Later Adulthood

Topics: Old age, Retirement, Gerontology Pages: 4 (1371 words) Published: September 2, 2014
Later Adulthood

Aging in our society can be a very stressful time regarding our elderly. They are going through tremendous changes not only physically, emotionally, but also socially. It is in our best interest to help them make the proper adjustments during what can be a difficult time for some. Retirement is not always the best thing for our senior citizens. It can be a trying time as they no longer feel useful. We need to insure they remain productive by maintaining relationships with friends and family, volunteering, finding a hobby, and most important maintaining a healthy lifestyle. Because our society is so obsessed with youth, many of our senior citizens feel left out. In Japan, they treat their elders with the utmost respect. (Maslow, Kirst 2010). It is our turn to treat our senior citizens with the same respect instead of shunning them from society. At times their living accommodations are not suitable and the amount of healthcare they may need can cause stress in their lives. Their relationships with their spouses, children, friends, and coworkers change dramatically. It can be a difficult transition and is up to us to make sure they can ease into later adulthood with positive attitudes and a foundation of hope for their future. In their later adulthood years, the elderly experience changes in their roles and social position. Upon retirement, many aging individuals may withdraw from their social network circle. This may happen when the individual is not ready to retire and resents being forced to retire. They begin to feel unwanted and feel they no longer have anything in common with their friends. Our society does not incorporate the elderly desires of remaining productive which may cause them to disengage in socializing with their peers. Their social status changes from teacher, pharmacist, and store manager to perhaps a regular Joe in the neighborhood. This can impact their mentality and their ability to maintain a positive...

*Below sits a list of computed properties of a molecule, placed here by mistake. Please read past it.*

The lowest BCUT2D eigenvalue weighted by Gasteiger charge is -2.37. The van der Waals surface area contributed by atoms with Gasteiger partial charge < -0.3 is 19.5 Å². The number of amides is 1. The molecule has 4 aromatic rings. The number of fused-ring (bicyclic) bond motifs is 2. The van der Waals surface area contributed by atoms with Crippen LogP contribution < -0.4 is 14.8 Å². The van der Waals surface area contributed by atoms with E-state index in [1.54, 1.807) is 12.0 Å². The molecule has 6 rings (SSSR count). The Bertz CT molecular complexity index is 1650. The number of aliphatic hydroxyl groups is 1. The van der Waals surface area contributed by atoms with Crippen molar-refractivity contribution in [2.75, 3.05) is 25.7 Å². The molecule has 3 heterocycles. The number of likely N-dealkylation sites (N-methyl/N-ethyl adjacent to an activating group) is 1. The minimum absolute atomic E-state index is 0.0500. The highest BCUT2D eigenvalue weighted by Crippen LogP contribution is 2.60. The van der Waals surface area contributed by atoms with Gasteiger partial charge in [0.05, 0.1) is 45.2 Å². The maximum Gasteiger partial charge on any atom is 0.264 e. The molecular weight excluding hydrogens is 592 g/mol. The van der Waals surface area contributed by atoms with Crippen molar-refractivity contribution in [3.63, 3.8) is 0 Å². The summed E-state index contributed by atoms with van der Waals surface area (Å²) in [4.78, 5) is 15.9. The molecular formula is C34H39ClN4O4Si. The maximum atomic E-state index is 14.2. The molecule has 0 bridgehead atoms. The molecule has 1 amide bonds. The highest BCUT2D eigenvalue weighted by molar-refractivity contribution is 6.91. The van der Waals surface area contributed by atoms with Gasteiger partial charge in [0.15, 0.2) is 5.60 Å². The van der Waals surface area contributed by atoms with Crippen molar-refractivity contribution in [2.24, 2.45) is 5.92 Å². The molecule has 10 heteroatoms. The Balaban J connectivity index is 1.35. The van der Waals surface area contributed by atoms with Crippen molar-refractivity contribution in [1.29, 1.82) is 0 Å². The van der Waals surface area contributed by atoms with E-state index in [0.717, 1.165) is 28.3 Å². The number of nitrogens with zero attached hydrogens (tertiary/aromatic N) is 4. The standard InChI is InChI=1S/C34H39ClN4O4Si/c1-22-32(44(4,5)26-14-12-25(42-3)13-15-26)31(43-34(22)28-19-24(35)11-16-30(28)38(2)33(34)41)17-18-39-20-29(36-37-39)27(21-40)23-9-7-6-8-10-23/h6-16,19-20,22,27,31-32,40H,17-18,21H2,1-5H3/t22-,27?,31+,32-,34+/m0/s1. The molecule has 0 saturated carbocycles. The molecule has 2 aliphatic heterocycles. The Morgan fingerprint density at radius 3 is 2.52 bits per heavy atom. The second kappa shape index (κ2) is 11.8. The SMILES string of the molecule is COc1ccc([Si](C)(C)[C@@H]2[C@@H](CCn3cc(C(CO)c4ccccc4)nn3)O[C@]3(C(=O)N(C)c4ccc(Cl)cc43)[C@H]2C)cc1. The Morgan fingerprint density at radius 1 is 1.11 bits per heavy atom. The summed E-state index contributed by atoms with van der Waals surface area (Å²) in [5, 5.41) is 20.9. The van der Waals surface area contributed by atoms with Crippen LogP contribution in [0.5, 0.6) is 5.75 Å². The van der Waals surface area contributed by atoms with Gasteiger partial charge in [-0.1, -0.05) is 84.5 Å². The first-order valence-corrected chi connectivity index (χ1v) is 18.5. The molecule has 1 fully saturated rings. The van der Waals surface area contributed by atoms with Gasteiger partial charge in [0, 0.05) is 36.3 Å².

Cited: Bookwala, J., & Franks, M.M. (2005). Moderating role of marital quality in older adults depressed affect: Beyond the main-effects model. The Journal of Gerontology, 60B (6), p.338-p.341.
Kim, J.E., & Moen, P. (2002). Retirement transitions, gender, and psychological well-being: a life course, ecological model. The Journal of Gerontology, 57B (3), p.212-p.222.
Zastrow, C. H., & Kirst-Ashman, K.K. (2010). Understanding Human Behavior & the Social Environment (8th ed.). Retrieved from The University of Phoenix eBook Collection database
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